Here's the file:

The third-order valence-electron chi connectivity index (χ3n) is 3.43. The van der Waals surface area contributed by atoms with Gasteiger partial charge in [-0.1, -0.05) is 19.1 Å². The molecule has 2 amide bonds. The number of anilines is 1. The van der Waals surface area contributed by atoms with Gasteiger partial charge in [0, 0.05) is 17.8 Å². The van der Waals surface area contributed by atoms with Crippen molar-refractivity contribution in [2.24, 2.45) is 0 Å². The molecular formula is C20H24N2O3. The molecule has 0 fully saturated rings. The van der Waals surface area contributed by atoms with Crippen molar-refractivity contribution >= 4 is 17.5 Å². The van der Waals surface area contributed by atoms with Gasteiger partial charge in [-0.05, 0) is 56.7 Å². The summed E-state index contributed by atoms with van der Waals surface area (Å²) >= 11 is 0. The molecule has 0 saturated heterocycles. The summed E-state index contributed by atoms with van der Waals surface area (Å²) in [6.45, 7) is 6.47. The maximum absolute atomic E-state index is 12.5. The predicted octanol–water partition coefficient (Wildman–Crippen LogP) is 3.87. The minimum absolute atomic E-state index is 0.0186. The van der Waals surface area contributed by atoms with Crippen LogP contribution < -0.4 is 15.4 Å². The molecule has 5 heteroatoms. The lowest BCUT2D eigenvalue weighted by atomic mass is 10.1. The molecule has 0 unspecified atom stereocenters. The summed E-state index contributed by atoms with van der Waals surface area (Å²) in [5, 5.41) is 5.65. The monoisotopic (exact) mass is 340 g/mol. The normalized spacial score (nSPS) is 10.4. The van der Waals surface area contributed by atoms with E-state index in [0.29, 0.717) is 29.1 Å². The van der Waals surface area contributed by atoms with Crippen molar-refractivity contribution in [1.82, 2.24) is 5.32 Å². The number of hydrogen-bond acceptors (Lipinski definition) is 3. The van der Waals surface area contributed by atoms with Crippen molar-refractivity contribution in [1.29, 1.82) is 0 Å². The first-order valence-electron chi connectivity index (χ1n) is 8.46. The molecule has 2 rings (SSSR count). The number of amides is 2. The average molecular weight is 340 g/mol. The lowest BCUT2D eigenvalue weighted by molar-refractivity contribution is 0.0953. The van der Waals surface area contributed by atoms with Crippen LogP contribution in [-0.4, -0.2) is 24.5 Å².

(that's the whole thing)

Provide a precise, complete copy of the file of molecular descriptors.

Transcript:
The third-order valence-electron chi connectivity index (χ3n) is 3.43. The van der Waals surface area contributed by atoms with Gasteiger partial charge in [-0.1, -0.05) is 19.1 Å². The molecule has 2 amide bonds. The number of anilines is 1. The van der Waals surface area contributed by atoms with Gasteiger partial charge in [0, 0.05) is 17.8 Å². The van der Waals surface area contributed by atoms with Crippen molar-refractivity contribution in [2.24, 2.45) is 0 Å². The molecular formula is C20H24N2O3. The molecule has 0 fully saturated rings. The van der Waals surface area contributed by atoms with Crippen molar-refractivity contribution >= 4 is 17.5 Å². The van der Waals surface area contributed by atoms with Gasteiger partial charge in [-0.05, 0) is 56.7 Å². The summed E-state index contributed by atoms with van der Waals surface area (Å²) >= 11 is 0. The molecule has 0 saturated heterocycles. The summed E-state index contributed by atoms with van der Waals surface area (Å²) in [6.45, 7) is 6.47. The maximum absolute atomic E-state index is 12.5. The predicted octanol–water partition coefficient (Wildman–Crippen LogP) is 3.87. The minimum absolute atomic E-state index is 0.0186. The van der Waals surface area contributed by atoms with Crippen LogP contribution < -0.4 is 15.4 Å². The molecule has 5 heteroatoms. The lowest BCUT2D eigenvalue weighted by atomic mass is 10.1. The molecule has 0 unspecified atom stereocenters. The summed E-state index contributed by atoms with van der Waals surface area (Å²) in [5, 5.41) is 5.65. The monoisotopic (exact) mass is 340 g/mol. The normalized spacial score (nSPS) is 10.4. The van der Waals surface area contributed by atoms with E-state index in [0.29, 0.717) is 29.1 Å². The van der Waals surface area contributed by atoms with Crippen molar-refractivity contribution in [1.82, 2.24) is 5.32 Å². The number of hydrogen-bond acceptors (Lipinski definition) is 3. The van der Waals surface area contributed by atoms with Crippen molar-refractivity contribution in [1.29, 1.82) is 0 Å². The first-order valence-electron chi connectivity index (χ1n) is 8.46. The molecule has 2 rings (SSSR count). The number of amides is 2. The average molecular weight is 340 g/mol. The lowest BCUT2D eigenvalue weighted by molar-refractivity contribution is 0.0953. The van der Waals surface area contributed by atoms with Crippen LogP contribution in [-0.4, -0.2) is 24.5 Å².